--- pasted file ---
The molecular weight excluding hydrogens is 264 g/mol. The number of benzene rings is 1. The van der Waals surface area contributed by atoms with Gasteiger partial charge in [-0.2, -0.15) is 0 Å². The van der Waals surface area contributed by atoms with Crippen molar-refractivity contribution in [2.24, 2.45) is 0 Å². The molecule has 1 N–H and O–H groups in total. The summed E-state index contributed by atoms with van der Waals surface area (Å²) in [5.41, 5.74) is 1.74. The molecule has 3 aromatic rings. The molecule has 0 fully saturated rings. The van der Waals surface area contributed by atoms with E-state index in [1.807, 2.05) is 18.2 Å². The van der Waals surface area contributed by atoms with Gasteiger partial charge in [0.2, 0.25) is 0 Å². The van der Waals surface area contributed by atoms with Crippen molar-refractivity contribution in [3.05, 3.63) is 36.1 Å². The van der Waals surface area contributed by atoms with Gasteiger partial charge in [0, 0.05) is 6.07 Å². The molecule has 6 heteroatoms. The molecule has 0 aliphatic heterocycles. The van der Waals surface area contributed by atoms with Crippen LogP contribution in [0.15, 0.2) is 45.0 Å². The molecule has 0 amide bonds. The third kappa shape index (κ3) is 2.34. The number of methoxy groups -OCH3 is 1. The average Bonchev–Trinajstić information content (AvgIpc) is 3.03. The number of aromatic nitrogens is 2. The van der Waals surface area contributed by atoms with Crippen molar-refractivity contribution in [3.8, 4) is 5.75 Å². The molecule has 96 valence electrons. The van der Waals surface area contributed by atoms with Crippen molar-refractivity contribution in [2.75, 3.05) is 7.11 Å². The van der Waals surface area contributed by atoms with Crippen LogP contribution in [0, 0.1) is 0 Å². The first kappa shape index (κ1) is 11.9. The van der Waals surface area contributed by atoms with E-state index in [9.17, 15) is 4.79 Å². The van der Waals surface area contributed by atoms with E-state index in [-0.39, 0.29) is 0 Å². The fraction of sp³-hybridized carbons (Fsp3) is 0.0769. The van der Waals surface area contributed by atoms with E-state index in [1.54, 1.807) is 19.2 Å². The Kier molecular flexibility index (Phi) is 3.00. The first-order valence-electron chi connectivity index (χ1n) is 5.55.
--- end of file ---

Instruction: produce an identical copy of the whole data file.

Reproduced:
The molecular weight excluding hydrogens is 264 g/mol. The number of benzene rings is 1. The van der Waals surface area contributed by atoms with Gasteiger partial charge in [-0.2, -0.15) is 0 Å². The van der Waals surface area contributed by atoms with Crippen molar-refractivity contribution in [2.24, 2.45) is 0 Å². The molecule has 1 N–H and O–H groups in total. The summed E-state index contributed by atoms with van der Waals surface area (Å²) in [5.41, 5.74) is 1.74. The molecule has 3 aromatic rings. The molecule has 0 fully saturated rings. The van der Waals surface area contributed by atoms with E-state index in [1.807, 2.05) is 18.2 Å². The van der Waals surface area contributed by atoms with Gasteiger partial charge in [0.2, 0.25) is 0 Å². The van der Waals surface area contributed by atoms with Crippen molar-refractivity contribution in [3.05, 3.63) is 36.1 Å². The van der Waals surface area contributed by atoms with Gasteiger partial charge in [0, 0.05) is 6.07 Å². The molecule has 6 heteroatoms. The molecule has 0 aliphatic heterocycles. The van der Waals surface area contributed by atoms with Crippen LogP contribution in [0.15, 0.2) is 45.0 Å². The molecule has 0 amide bonds. The third kappa shape index (κ3) is 2.34. The number of methoxy groups -OCH3 is 1. The average Bonchev–Trinajstić information content (AvgIpc) is 3.03. The number of aromatic nitrogens is 2. The van der Waals surface area contributed by atoms with Crippen molar-refractivity contribution in [3.8, 4) is 5.75 Å². The molecule has 96 valence electrons. The van der Waals surface area contributed by atoms with Crippen molar-refractivity contribution in [2.75, 3.05) is 7.11 Å². The van der Waals surface area contributed by atoms with Crippen LogP contribution in [0, 0.1) is 0 Å². The first kappa shape index (κ1) is 11.9. The van der Waals surface area contributed by atoms with E-state index in [9.17, 15) is 4.79 Å². The van der Waals surface area contributed by atoms with E-state index in [-0.39, 0.29) is 0 Å². The fraction of sp³-hybridized carbons (Fsp3) is 0.0769. The van der Waals surface area contributed by atoms with E-state index in [1.54, 1.807) is 19.2 Å². The Kier molecular flexibility index (Phi) is 3.00. The first-order valence-electron chi connectivity index (χ1n) is 5.55.